A 600-year-old skeleton, one of the four recovered during the discovery of the old fort walls of Malacca, is the highlight of the Archaeology Discovery Exhibition at the Negri Sembilan Museum. The article states erroneously that four skeletons were found during the excavation – actually, 10 skeletons were found, but only four of the better-preserved and more complete skeletons were recovered.
600-year-old skeleton pulls in the crowd
New Straits Times, 21 November 2008
The Philippine National Museum, in conjunction with an underwater archaeology foundation surveying for shipwrecks in Philippine waters, reiterated that the surveying activities in the waters of the easternÂ Catanduanes province do not have a detrimental environmental impact. The survey is searching in particular for two Spanish galleons said to have sunk off the coast in the vicinity.
Natâ€™l Museum says HNAF galleon search â€œsafeâ€
Catanduanes Tribune, 15 October 2008
The Thai-owned Angkor National Museum is off to a rocky start, as the Phnom Penh Post discovers, in the wake of critical reviews since its opening in June.
Thai-owned museum weathers criticism
Phnom Penh Post, 02 October 2008
The Radya Pustaka Musem is in the news again, after the discovery that a substantial number of bronze artefacts in the museum’s collection are in fact, fakes. The oldest museum in Indonesia was in the news late last year when a theft ring was busted, involving some of the staff of the museum who made copies of the museum’s artefacts and sold off the originals.
Solo Police Investigates Theft of Museum’s Bronze Statue
Tempo Interactive, 25 September 2008 Read More
The National Museum of Cambodia is boosted by a full-time staff of archaeological team, whose work is to restore and conserve the museums’s ceramics collection. This is made possible by funding from the Smithsonian Institute.
Smithsonian funds new lab
Phnom Penh Post, 25 September 2008
I’m back in Singapore for the weekend and one of the items on my to-do list was to visit the Vietnam: From Myth to Modernity exhibition at the Asian Civilisations Museum. When this exhibition first opened, I had only just started my stint up north, so I was glad to finally have been able to catch this exhibition before it closed at the end of this month. If you’ve been a loyal reader of this blog, you would have realised that by far, Vietnam is the most prolific country in terms of archaeological news that gets published here – this is in part because Vietnam’s archaeological heritage is quite varied and multi-layered. I haven’t visited Vietnam myself, and I reckon it’d take me at least three or four trips to see everything that I want to see. In this respect, this exhibition did quite a good job in revealing the breadth of Vietnam’s history from prehistory to modernity through the country’s artifacts. Read on to discover Vietnam’s archaeological heritage.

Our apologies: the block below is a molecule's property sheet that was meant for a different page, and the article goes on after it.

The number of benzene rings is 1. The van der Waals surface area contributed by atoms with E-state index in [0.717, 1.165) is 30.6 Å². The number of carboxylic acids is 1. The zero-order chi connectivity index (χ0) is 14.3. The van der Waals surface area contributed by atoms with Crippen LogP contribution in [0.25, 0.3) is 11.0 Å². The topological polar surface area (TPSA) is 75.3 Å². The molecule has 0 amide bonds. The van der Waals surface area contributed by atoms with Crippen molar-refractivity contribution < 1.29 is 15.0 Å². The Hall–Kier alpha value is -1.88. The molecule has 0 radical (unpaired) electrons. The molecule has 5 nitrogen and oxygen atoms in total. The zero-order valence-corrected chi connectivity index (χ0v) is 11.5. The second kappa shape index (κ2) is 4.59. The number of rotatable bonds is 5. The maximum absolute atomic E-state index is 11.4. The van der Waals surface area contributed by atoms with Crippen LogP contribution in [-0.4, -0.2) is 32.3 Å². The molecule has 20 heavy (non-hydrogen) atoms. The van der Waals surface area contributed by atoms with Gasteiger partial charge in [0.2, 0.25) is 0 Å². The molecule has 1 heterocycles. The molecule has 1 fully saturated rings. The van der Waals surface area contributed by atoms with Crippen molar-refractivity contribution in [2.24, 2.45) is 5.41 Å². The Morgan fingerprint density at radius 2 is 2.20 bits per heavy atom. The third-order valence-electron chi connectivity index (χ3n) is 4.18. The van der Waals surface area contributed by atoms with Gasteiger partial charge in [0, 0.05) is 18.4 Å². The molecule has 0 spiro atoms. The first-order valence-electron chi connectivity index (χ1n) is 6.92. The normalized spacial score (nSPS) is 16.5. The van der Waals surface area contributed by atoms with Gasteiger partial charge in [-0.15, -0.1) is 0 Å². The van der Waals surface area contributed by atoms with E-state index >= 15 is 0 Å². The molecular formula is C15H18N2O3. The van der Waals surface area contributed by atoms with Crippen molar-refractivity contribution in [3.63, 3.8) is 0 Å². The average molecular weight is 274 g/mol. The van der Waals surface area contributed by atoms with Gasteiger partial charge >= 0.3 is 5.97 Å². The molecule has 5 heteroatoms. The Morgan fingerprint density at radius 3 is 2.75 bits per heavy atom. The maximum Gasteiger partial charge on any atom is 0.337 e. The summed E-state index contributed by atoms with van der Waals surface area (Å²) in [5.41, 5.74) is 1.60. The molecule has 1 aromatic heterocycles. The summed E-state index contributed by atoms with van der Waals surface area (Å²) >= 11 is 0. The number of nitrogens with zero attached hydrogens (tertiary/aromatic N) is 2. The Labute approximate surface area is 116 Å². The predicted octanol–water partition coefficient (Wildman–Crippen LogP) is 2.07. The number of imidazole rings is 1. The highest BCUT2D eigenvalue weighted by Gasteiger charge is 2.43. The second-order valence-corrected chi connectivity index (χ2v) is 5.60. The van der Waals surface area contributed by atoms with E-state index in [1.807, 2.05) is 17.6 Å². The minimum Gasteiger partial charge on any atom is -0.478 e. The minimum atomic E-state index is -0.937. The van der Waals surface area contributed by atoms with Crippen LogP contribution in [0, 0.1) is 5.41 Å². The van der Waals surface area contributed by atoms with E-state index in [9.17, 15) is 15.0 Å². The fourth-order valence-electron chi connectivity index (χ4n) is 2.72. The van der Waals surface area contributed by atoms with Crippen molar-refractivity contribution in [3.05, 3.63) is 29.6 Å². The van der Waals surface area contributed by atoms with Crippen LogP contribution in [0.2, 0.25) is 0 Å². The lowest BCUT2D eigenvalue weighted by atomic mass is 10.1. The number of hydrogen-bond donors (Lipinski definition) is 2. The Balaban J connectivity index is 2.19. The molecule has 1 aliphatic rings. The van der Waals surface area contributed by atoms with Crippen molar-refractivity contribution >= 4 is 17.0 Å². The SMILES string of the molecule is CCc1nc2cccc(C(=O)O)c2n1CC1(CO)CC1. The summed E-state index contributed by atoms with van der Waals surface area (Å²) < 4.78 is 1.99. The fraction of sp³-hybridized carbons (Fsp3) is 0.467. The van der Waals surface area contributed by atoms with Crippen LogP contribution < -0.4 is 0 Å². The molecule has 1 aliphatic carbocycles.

The Jakarta Post had a double feature on the publicly funded Conservation Institute, responsible for the conservation of Jakarta’s museum. Like most conservation agencies, they suffer from a lack of funding and manpower, as well as a lack of confidence from private collectors.
Museum conservation specialists step up
Jakarta Post, 11 September 2008
Local restorers have yet to gain credibility
Jakarta Post, 11 September 2008
A 100-year-old boat discovered in May will be preserved and displayed at the Hue museum.
Ancient wooden boat to be displayed in Hue
Vietnam Net Bridge, 21 August 2008
We’ve got a good mix of stories from the web this week, from the old name of Thailand (Thailand), Cambodia (ceramics and temples) and Malaysia (dying traditions).
photo credit: joejiang.sg
With the help of a US$30,000 grant from the US, the Nam Dinh museum will be able to restore a set of religious artefacts from the 17th – 19th centuries.
US helps Nam Dinh museum preserve religious antiques
Nhan Dan, 31 July 2008